I think I discovered that I talk a lot.
It's wonderful to read about your childhood, especially learning how you spent your days roaming free outside, playing dominoes, and making up songs. Are you worried that our screen-addicted kids won't grow up to be songwriters, because they're lacking that kind of existence?
I think we're pretty creative, and I think we've figured out ways to do what we need to do. And if we listen to ourselves, listen to what your mind is telling you, it will tell you the right thing. George Jones had a song called "Choices" that said we're living and dying with the choices that we make. And that's very true.
Rick Kern/WireImage Nelson performing at the 46th Annual Willie Nelson 4th of July Picnic
In Letters to America, you are emphatic about equality. "Equal rights for all," you write, speaking to LGBTQ readers, and about the importance of bringing more women into the room. You recently put that to action by inviting Margo Price to the board of Farm Aid, as the first female artist there. Why was she so important to bring into the fold permanently?
First of all, she's incredibly intelligent and very competent. She's absolutely capable of being on the board and doing and thinking for us and helping us go the right direction. She brings a lot to the table. She's a good friend, and we've made some pretty good music together.
In the book you talk about genre, and how it's a bit of a marketing construct. Margo is a great example of someone who is just making music and not trying to fit in a box. Do you feel like we're heading to a place free of the need to categorize art in that way?
Well, my grandmother, who raised me and my sister, she told me the definition of music is anything that's pleasing to the ear. And that sounds good to me. If it's pleasing to the ear, then it's music to the ear. So that put a whole new light on it for me.
The music is important, not what we call it.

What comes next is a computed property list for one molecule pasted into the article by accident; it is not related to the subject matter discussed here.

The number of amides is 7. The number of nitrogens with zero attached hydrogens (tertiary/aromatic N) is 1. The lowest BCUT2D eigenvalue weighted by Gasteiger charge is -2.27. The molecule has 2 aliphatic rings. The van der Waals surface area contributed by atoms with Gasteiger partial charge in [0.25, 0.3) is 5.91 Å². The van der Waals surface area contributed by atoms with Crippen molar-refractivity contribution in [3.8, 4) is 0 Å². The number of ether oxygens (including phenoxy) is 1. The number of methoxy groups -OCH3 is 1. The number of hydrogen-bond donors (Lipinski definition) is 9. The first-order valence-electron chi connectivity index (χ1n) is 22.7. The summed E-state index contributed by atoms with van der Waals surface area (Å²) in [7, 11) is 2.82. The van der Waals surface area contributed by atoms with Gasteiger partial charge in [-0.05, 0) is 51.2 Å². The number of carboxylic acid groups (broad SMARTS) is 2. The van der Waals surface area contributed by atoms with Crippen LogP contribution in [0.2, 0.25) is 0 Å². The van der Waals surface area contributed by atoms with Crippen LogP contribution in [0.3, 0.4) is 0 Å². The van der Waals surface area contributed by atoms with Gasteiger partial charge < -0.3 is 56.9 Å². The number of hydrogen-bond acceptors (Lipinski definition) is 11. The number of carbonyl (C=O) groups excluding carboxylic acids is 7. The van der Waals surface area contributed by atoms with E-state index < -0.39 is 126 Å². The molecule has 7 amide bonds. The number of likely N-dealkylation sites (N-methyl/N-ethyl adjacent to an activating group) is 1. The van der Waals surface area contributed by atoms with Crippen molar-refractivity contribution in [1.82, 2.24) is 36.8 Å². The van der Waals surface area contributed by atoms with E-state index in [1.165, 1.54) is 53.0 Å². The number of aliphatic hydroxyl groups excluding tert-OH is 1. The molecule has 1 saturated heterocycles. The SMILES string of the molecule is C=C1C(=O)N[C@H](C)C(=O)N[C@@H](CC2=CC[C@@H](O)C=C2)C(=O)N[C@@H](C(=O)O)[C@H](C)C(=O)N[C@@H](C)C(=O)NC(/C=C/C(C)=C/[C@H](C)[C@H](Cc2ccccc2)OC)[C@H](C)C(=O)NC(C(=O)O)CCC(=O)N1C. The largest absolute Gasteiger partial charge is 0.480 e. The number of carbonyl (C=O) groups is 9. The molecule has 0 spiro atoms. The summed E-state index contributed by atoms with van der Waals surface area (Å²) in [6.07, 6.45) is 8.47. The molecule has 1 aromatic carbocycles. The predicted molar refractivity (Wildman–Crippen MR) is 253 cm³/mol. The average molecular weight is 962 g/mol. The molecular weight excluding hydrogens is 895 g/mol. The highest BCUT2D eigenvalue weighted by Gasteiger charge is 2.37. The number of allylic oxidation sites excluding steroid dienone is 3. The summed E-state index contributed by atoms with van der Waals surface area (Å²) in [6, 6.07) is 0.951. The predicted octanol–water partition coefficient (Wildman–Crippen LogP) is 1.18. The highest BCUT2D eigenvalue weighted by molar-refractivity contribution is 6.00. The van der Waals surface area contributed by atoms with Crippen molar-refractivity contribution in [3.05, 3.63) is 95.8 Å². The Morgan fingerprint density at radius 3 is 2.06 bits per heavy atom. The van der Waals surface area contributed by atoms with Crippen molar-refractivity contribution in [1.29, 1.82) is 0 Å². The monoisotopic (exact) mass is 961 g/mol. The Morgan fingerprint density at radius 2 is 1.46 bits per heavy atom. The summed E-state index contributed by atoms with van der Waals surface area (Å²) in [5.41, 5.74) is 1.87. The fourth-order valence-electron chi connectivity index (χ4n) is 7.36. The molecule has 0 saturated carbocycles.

True. It can be a steel guitar or a symphony orchestra or just a voice acapella or voice and the guitar, and it doesn't matter as long as there is feeling and talent involved.
You also address the different ways we carry grief, and how to deal with it. You've suffered a lot of loss throughout your life, but your advice is, "Missing ain't living, and living works best when you're strong." Was that a difficult place to come to, because it's not always our natural inclination?
What I have to keep going back to when all these bad things happen, is to what I was taught. A teacher friend of mine said once that whatever your hand is, you will have the strength to endure it, and you will not be asked to do anything you cannot handle. You may not think so, but whatever happens you will be given the strength to handle it and react.
That's a learning process for sure.
Well, you're sure that you can't get over whatever happens, you think you'll never get over it, if a life is lost. But there is a way, wherever it comes from, that you're given some inner peace to be able to live with whatever is going on.
One thing I've noticed as a listener of music in quarantine, is that a lot of songs have changed for me, because I'm not seeing them live. A happy song now can feel kind of melancholy. Have you felt the same?
Oh, yeah. It's very strange. And it's not any fun at all, to not be able to play music for a live crowd. I've never had that in my life, so I didn't know how to react to it.
There seems to be a light at the end of a tunnel, though.
The light at the end of the tunnel could be a freight train.
Everybody I know who's qualified to entertain or works in the music business, we're all trying to do the same thing, which is overcome this problem and bring music to the people. And the promoters and all the people out there who helped put shows together, the cooks and the bottle washers and everybody, they need a job, and we need to go out and play. We're all looking forward to it, and I'm very anxious.
Though it wasn't live and in-person, your Luck Reunion livestreams early in the pandemic were very healing. It felt like, OK, we're all in this together.
The positive side of this whole issue is that even though we weren't allowed to go out and play for a crowd, with the virtual concert a person could see the whole thing from their living room and all these different artists from all over the world came together to play.
Maybe there's a lesson for the future there.
Yes, you could go out and do a concert and the whole world could hear you. That'd be cool.
So have you been working on new music in quarantine?
I've been writing a little. Let me see: "the day the earth quit turning, the day that time stood still, and we all had to keep our distance and we had more than time to kill. When Lord said, 'Jesus, why don't you go down there again, and help these people in the shape they're in?' And Jesus said, 'Dad, I'm tired. Why don't you go down there this time?' And God said, 'Are you out of your f---ing mind?'" I haven't put a melody to it yet.